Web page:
Articles | Volume 8, issue 8
Atmos. Meas. Tech., 8, 3385–3393, 2015

Special issue: Observing Atmosphere and Climate with Occultation Techniques...

Atmos. Meas. Tech., 8, 3385–3393, 2015

Research article 21 Aug 2015

Research article | 21 Aug 2015

A modification to the standard ionospheric correction method used in GPS radio occultation

S. B. Healy1 and I. D. Culverwell2 S. B. Healy and I. D. Culverwell
  • 1European Centre for Medium-range Weather Forecasts (ECMWF), Reading, UK
  • 2Met Office, Exeter, UK

Abstract. A modification to the standard bending-angle correction used in GPS radio occultation (GPS-RO) is proposed. The modified approach should reduce systematic residual ionospheric errors in GPS radio occultation climatologies. A new second-order term is introduced in order to account for a known source of systematic error, which is generally neglected. The new term has the form κ(a) × (αL1(a)-αL2(a))2, where a is the impact parameter and (αL1, αL2) are the L1 and L2 bending angles, respectively. The variable κ is a weak function of the impact parameter, a, but it does depend on a priori ionospheric information. The theoretical basis of the new term is examined. The sensitivity of κ to the assumed ionospheric parameters is investigated in one-dimensional simulations, and it is shown that κ ≃ 10–20 rad−1. We note that the current implicit assumption is κ=0, and this is probably adequate for numerical weather prediction applications. However, the uncertainty in κ should be included in the uncertainty estimates for the geophysical climatologies produced from GPS-RO measurements. The limitations of the new ionospheric correction when applied to CHAMP (Challenging Minisatellite Payload) measurements are noted. These arise because of the assumption that the refractive index is unity at the satellite, made when deriving bending angles from the Doppler shift values.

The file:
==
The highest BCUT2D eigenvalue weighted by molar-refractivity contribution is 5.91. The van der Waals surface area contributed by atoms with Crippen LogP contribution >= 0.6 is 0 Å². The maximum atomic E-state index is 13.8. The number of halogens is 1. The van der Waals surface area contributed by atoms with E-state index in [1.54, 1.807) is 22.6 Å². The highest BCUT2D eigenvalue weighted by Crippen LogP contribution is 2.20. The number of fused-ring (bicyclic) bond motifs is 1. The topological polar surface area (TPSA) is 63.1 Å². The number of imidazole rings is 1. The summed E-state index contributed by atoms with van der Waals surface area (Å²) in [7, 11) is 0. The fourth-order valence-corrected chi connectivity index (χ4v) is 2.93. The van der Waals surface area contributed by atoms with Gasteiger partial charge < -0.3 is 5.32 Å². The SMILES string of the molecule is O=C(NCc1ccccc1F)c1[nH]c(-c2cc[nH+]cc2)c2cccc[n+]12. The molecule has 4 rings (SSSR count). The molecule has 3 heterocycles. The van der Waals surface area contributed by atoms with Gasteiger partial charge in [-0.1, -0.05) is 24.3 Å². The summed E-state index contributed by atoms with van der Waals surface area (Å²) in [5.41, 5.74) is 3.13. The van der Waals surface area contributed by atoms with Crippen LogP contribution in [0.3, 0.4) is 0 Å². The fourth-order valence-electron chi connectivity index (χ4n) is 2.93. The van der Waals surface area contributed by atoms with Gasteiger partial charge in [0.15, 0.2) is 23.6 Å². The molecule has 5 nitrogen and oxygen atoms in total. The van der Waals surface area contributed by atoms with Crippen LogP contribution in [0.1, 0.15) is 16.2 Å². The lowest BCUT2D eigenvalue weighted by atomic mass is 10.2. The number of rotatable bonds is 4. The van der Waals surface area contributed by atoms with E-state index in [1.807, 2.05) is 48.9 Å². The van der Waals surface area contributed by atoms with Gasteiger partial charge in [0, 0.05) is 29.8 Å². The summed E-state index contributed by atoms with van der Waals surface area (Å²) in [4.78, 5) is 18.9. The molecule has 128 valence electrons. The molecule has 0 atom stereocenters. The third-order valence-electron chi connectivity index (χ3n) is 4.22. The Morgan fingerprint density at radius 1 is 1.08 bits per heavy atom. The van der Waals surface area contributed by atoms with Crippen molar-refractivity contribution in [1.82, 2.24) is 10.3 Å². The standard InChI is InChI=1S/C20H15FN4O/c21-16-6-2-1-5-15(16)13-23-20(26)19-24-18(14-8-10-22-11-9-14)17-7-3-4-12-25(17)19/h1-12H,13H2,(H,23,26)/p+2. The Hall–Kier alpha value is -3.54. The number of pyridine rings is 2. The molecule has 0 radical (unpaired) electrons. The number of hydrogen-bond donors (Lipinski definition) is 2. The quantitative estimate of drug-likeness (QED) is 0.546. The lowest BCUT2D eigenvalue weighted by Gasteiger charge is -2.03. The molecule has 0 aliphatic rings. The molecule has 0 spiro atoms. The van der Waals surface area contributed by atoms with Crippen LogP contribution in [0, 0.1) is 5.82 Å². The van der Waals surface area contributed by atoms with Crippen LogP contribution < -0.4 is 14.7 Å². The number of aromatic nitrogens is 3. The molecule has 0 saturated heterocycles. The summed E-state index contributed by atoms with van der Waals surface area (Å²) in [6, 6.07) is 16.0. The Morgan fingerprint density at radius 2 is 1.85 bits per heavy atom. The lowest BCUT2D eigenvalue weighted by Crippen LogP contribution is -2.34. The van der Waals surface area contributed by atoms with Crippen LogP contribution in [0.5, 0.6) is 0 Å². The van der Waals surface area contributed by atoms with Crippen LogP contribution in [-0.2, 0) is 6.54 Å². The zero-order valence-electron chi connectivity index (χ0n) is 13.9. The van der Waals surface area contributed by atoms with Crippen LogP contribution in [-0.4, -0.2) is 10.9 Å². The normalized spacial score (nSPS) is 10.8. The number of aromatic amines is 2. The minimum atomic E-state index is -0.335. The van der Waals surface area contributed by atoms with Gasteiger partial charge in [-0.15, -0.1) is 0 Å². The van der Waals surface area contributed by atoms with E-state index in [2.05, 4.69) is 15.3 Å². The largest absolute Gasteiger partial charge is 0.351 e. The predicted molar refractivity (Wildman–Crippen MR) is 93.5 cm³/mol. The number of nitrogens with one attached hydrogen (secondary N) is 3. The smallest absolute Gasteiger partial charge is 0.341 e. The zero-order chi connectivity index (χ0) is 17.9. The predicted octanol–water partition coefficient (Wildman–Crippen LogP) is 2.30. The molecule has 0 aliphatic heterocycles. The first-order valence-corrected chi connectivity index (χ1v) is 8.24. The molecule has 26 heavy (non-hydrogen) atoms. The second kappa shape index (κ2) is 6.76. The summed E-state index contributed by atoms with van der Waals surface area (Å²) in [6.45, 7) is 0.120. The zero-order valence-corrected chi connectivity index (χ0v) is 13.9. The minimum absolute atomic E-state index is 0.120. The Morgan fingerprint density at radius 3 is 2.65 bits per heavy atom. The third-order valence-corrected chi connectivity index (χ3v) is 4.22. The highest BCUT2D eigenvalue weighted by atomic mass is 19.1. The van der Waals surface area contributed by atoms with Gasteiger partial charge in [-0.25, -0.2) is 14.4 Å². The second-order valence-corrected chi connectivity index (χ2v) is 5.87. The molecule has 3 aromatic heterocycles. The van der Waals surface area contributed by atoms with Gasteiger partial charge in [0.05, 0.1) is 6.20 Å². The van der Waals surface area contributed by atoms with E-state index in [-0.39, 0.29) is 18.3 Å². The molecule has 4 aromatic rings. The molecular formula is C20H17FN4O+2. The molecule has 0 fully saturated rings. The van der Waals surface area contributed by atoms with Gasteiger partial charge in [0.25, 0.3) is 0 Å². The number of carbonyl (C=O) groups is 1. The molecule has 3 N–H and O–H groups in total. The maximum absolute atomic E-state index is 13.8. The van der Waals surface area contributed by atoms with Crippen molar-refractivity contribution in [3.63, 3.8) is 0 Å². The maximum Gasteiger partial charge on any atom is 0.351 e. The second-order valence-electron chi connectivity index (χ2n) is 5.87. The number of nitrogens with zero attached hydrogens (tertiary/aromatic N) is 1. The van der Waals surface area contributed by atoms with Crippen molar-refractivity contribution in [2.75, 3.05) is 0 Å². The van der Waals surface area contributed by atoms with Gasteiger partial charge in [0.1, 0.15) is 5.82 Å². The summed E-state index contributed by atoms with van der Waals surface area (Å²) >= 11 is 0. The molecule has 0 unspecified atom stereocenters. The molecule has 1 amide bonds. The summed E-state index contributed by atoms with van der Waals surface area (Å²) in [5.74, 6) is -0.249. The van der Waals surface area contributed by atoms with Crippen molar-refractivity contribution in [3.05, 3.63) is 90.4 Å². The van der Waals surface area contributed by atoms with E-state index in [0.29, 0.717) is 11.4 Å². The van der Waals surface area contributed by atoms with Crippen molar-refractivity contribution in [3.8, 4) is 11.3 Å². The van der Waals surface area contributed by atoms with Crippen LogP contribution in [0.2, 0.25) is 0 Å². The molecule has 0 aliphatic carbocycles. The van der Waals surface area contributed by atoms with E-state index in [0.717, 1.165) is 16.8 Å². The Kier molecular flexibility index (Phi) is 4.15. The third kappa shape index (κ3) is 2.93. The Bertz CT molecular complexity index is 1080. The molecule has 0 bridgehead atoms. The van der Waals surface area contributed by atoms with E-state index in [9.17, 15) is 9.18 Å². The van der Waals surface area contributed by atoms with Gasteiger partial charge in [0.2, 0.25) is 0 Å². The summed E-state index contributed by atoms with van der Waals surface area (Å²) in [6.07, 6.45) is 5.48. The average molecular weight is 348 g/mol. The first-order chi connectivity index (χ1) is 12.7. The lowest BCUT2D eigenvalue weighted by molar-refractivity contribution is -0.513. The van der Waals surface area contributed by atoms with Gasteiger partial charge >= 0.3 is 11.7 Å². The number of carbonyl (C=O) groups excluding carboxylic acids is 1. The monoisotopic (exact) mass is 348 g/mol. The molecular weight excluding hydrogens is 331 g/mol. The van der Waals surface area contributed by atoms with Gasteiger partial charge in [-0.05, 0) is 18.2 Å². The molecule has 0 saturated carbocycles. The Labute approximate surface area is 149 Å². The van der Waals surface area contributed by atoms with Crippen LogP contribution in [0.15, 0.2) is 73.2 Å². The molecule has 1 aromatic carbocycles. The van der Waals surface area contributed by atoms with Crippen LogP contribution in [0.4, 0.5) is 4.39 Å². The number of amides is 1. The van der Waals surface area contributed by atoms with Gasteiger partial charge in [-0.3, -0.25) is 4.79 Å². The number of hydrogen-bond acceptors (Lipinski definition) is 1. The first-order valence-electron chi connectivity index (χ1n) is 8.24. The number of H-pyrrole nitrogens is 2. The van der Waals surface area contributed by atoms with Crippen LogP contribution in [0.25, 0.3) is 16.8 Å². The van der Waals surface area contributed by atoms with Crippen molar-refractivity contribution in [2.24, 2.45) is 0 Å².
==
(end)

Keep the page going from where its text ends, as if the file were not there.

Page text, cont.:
Short summary
This paper presents a new method for reducing the impact of residual ionospheric errors in geophysical climatologies derived from GPS radio occultation measurements.